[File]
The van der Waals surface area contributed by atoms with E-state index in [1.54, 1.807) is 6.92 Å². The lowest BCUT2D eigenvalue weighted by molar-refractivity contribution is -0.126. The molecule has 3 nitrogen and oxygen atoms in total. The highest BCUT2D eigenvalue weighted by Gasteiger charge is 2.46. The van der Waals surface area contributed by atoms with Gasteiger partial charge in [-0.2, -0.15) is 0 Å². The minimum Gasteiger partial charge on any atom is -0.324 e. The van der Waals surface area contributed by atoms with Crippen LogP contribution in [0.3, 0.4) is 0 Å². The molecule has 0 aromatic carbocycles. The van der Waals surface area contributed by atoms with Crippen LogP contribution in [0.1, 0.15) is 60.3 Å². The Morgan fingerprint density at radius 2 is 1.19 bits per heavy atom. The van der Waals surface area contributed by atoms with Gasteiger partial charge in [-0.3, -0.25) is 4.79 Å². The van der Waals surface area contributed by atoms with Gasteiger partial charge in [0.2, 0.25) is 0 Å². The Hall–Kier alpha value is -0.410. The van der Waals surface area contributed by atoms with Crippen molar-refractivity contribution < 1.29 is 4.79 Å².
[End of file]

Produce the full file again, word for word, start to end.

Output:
The van der Waals surface area contributed by atoms with E-state index in [1.54, 1.807) is 6.92 Å². The lowest BCUT2D eigenvalue weighted by molar-refractivity contribution is -0.126. The molecule has 3 nitrogen and oxygen atoms in total. The highest BCUT2D eigenvalue weighted by Gasteiger charge is 2.46. The van der Waals surface area contributed by atoms with Gasteiger partial charge in [-0.2, -0.15) is 0 Å². The minimum Gasteiger partial charge on any atom is -0.324 e. The van der Waals surface area contributed by atoms with Crippen LogP contribution in [0.3, 0.4) is 0 Å². The molecule has 0 aromatic carbocycles. The van der Waals surface area contributed by atoms with Crippen LogP contribution in [0.1, 0.15) is 60.3 Å². The Morgan fingerprint density at radius 2 is 1.19 bits per heavy atom. The van der Waals surface area contributed by atoms with Gasteiger partial charge in [-0.3, -0.25) is 4.79 Å². The van der Waals surface area contributed by atoms with Gasteiger partial charge in [0.2, 0.25) is 0 Å². The Hall–Kier alpha value is -0.410. The van der Waals surface area contributed by atoms with Crippen molar-refractivity contribution < 1.29 is 4.79 Å².